Humans that harm animals should be held accountable
Today the brimstones are out, careering up and down the rides
English farmers to be reimbursed for sheep killed in snowstorms
Rhino heads seized in gang raid on Ireland's national museum
On this bright morning, the redwing are looking particularly smart
The Chinese sanctuary with pandas at play
Australia's koala crisis
Edinburgh's female panda artificially inseminated
Scientists attack government climbdown on marine protection
French fisherman survives crocodile attack in Australia
Oxford college under attack over plans to display live shark at ball
Wood anemones bewitched by the wind
Shark's off at Oxford black-tie ball
Appetite for caviar could see paddlefish suffer sturgeon's fate
One day last week something other than water came out of the fountain
China loves pork too much
New to Nature No 100: Eleodes wheeleri
Bollywood actors charged in poaching case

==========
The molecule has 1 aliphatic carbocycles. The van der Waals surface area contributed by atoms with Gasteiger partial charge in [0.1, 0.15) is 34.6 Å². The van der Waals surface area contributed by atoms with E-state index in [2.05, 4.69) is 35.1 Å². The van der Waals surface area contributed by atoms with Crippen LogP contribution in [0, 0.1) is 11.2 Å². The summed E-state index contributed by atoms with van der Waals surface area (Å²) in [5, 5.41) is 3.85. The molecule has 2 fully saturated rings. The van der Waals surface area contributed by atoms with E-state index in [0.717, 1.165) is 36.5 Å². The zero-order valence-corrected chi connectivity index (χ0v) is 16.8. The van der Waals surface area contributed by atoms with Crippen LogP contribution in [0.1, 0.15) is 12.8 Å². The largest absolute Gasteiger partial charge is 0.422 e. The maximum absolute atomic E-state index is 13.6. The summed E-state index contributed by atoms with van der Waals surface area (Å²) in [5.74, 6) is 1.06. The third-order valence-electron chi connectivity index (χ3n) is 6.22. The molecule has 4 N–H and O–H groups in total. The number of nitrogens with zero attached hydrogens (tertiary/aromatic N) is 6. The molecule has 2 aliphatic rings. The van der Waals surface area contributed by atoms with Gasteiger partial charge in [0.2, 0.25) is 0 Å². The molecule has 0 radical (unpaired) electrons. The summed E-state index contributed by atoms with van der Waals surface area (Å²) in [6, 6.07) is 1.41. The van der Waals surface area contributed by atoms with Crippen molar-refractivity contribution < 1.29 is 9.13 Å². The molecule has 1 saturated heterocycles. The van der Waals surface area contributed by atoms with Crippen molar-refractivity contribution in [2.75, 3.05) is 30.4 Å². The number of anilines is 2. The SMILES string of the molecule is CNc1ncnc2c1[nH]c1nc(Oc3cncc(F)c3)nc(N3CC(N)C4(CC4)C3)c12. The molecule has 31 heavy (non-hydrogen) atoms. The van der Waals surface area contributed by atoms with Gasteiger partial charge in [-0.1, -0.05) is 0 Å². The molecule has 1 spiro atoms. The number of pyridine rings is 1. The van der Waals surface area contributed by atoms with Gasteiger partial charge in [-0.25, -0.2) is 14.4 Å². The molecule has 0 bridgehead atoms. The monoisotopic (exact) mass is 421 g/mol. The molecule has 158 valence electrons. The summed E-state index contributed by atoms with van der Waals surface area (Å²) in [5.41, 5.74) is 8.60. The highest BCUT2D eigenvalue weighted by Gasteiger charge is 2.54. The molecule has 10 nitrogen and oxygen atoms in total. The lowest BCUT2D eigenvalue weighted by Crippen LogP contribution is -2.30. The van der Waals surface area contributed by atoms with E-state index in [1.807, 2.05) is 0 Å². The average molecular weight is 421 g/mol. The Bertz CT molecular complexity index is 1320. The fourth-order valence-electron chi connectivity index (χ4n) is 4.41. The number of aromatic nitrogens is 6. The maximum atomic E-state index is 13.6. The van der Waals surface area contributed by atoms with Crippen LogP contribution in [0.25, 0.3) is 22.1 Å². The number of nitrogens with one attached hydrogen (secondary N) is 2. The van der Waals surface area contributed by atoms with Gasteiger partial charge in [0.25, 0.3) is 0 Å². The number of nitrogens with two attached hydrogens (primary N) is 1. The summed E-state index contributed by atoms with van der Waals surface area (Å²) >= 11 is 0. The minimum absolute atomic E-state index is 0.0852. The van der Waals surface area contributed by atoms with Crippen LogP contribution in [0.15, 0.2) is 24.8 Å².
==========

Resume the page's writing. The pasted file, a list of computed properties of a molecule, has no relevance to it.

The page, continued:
Salisbury travel tips: great bustard birdwatching on the plain
Farewell to Nick Boing, Wales's very own superstar sheep
South African minister backs legalisation of rhino horn trade
Cold spring kills thousands of newborn lambs
Rolling snowballs the size of tumbledriers down the hill
Ranger corruption 'impeding global fight against poaching'
The grey seal's bewhiskered face bore an expression of pure contentment
A new, ethical way to buy fish from the fisherman
Dangerous dogs policy in the wake of the terrible death of Jade Anderson
Red squirrels are intensely curious creatures, and extraordinarily pretty
Freezing weather brings fresh perils for British wildlife
Paparazzi reception for an elusive star of the natural world the otter
Eating fish: it's complicated
Do you think the Grand National is cruel?
Cod and chips could be a load of pollock
Farmers call for help over mounting sheep deaths
Chinese fishing fleet in African waters reports 9% of catch to UN
South African game reserve poisons rhino's horns to prevent poaching
Cats leave their mark on centuries of books
Visit Statistics